Is there any other policymaking that could emerge from the crisis?
Datta: The OIG is beginning to post FAQs that are a form of policymaking in the sense that they're trying to put out helpful statements that clarify their position. They've also set up a portal through which stakeholders can submit individual requests for clarification on OIG's oversight authority and discretion during the pandemic.
And so this is a unique opportunity. It doesn't give ultimate regulatory flexibility like a broad policy statement might, but it is helpful that OIG has set up this portal to give another avenue for stakeholders to get more nimble feedback, as opposed to the traditional advisory opinion process, which is also still available, but is simply impractical in many situations at a time like this.
I think that stakeholders should consider whether they have questions to submit. Depending on the facts and circumstances, it may not be warranted, particularly for the good-faith, bona fide situations that we discussed. But in other situations, where it might be a more complex analysis, seeking clarification can also be a reflection of a party's intent to comply with the law, so that's something to consider.
Are there any policies you would change or clarify, if you could, to help with COVID-19 issues?
Datta: [I'd like to see] additional details from [the Federal Emergency Management Agency] or [the Centers for Disease Control and Prevention] on areas of need, areas of shortage. If there was a publicly available heatmap with the best information from federal agencies about where shortages are occurring, it would help hone donations and make them more effective.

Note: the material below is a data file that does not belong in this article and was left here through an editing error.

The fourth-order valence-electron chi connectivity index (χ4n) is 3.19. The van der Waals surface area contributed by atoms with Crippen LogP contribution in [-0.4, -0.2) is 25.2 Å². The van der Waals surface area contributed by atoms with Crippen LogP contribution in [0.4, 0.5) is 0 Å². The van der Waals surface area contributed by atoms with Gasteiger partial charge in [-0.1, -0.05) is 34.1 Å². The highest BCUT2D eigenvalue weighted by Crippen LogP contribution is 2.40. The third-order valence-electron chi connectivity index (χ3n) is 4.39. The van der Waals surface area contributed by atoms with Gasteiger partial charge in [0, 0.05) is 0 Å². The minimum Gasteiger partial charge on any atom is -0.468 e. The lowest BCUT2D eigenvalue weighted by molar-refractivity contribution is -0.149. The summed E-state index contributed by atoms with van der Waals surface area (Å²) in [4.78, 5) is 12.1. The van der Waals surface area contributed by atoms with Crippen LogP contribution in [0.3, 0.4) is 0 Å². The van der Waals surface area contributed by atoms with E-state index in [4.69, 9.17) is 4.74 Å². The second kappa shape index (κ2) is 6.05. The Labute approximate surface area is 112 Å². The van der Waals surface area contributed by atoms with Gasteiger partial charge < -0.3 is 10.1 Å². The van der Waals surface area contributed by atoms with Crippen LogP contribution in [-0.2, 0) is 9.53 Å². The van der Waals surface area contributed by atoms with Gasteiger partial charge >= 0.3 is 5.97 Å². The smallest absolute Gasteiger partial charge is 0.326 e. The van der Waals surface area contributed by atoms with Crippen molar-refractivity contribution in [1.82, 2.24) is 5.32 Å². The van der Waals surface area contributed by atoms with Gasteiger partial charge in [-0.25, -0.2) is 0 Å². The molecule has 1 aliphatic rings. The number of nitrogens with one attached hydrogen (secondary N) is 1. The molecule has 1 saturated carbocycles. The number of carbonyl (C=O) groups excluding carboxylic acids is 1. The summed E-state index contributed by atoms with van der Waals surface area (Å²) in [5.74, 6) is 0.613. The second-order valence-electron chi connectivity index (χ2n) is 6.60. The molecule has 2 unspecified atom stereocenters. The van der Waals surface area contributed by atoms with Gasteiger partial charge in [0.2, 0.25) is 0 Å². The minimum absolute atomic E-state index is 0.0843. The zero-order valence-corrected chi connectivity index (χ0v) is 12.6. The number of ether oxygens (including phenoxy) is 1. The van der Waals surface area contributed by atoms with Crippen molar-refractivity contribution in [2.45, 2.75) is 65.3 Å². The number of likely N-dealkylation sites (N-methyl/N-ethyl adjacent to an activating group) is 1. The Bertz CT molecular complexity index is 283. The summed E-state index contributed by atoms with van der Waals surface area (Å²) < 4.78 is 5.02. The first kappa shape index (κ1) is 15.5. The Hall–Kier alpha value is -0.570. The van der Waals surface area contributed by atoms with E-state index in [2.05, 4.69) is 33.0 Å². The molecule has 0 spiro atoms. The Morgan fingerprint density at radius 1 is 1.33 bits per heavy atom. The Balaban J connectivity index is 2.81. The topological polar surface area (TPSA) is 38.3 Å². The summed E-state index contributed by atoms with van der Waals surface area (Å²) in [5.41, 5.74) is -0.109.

And there's quite a bit that the federal government could do to encourage [donations of] PPE. Having more regulatory flexibility to [donate supplies] without fear of enforcement — in the absence of reckless disregard or willful misconduct — would be really helpful.
What about you Jaime — if you could realistically change one policy to help clients with COVID-19 issues, what would it be?
Jones: I'm going to echo what Meena said. What we have seen during this time is a really kind of wonderful rush across the health care and life sciences industries to help.
You've got manufacturers that have technology that maybe was created for one purpose and they want to throw it out there so that providers can use it right now. You've got providers that want to give away testing services or PPE to other providers that need it. And there is necessarily a lot of time and attention being paid to, "Well, do we have all of our documentation in place so we could defend this if there were ever questions raised under the Anti-Kickback Statute and False Claims Act?"
It speaks to the level at which the industry really does want to be compliant. But at the same time, it's unfortunate that solutions are not being deployed as quickly as they could be, because companies still have to be mindful of all of the rules that existed before this crisis started.
So it would be most helpful if there was a policy statement from OIG, or even better, a limited grant of immunity similar to [what we saw] under the [Public Readiness and Emergency Preparedness] Act declaration that would specifically cover donations of goods, services and time to the extent they are devoted to assistance with the current crisis.
So could it be a new grant of immunity from the HHS secretary?
Jones: There could be an acknowledgement by the secretary of nonenforcement, for example, of the Anti-Kickback Statute for a defined set of arrangements that might be in place.
The reality is that right now I think a lot of companies are going to the secretary and to CMS to have these discussions to try and get as comfortable as they can. But there could be a more public declaration of nonenforcement.
--Editing by Kelly Duncan and Jack Karp.